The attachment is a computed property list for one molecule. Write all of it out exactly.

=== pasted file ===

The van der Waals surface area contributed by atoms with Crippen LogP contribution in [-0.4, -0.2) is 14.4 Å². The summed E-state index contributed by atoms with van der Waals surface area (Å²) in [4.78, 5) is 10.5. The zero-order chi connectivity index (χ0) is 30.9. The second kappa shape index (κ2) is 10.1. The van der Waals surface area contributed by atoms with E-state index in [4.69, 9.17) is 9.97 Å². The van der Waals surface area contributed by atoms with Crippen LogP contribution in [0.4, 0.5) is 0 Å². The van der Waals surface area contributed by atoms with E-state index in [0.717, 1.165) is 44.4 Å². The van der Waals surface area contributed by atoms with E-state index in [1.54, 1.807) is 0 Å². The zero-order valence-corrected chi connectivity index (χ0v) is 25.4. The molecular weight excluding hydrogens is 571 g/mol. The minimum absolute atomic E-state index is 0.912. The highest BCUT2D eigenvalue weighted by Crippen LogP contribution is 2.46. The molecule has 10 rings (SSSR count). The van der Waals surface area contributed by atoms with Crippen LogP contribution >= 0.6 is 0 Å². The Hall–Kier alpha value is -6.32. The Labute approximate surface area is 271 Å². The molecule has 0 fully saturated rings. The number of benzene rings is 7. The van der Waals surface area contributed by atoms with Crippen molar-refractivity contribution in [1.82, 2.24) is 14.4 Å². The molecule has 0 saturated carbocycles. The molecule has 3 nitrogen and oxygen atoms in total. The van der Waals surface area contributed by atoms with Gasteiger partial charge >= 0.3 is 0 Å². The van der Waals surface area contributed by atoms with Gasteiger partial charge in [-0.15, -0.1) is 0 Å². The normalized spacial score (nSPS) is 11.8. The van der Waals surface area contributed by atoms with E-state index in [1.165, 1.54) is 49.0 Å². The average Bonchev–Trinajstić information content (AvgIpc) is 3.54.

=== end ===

The van der Waals surface area contributed by atoms with Crippen LogP contribution in [-0.4, -0.2) is 14.4 Å². The summed E-state index contributed by atoms with van der Waals surface area (Å²) in [4.78, 5) is 10.5. The zero-order chi connectivity index (χ0) is 30.9. The second kappa shape index (κ2) is 10.1. The van der Waals surface area contributed by atoms with E-state index in [4.69, 9.17) is 9.97 Å². The van der Waals surface area contributed by atoms with Crippen LogP contribution in [0.4, 0.5) is 0 Å². The van der Waals surface area contributed by atoms with E-state index in [0.717, 1.165) is 44.4 Å². The van der Waals surface area contributed by atoms with E-state index in [1.54, 1.807) is 0 Å². The zero-order valence-corrected chi connectivity index (χ0v) is 25.4. The molecular weight excluding hydrogens is 571 g/mol. The minimum absolute atomic E-state index is 0.912. The highest BCUT2D eigenvalue weighted by Crippen LogP contribution is 2.46. The molecule has 10 rings (SSSR count). The van der Waals surface area contributed by atoms with Crippen LogP contribution >= 0.6 is 0 Å². The Hall–Kier alpha value is -6.32. The Labute approximate surface area is 271 Å². The molecule has 0 fully saturated rings. The number of benzene rings is 7. The van der Waals surface area contributed by atoms with Crippen molar-refractivity contribution in [1.82, 2.24) is 14.4 Å². The molecule has 0 saturated carbocycles. The molecule has 3 nitrogen and oxygen atoms in total. The van der Waals surface area contributed by atoms with Gasteiger partial charge >= 0.3 is 0 Å². The van der Waals surface area contributed by atoms with Gasteiger partial charge in [-0.15, -0.1) is 0 Å². The normalized spacial score (nSPS) is 11.8. The van der Waals surface area contributed by atoms with E-state index in [1.165, 1.54) is 49.0 Å². The average Bonchev–Trinajstić information content (AvgIpc) is 3.54.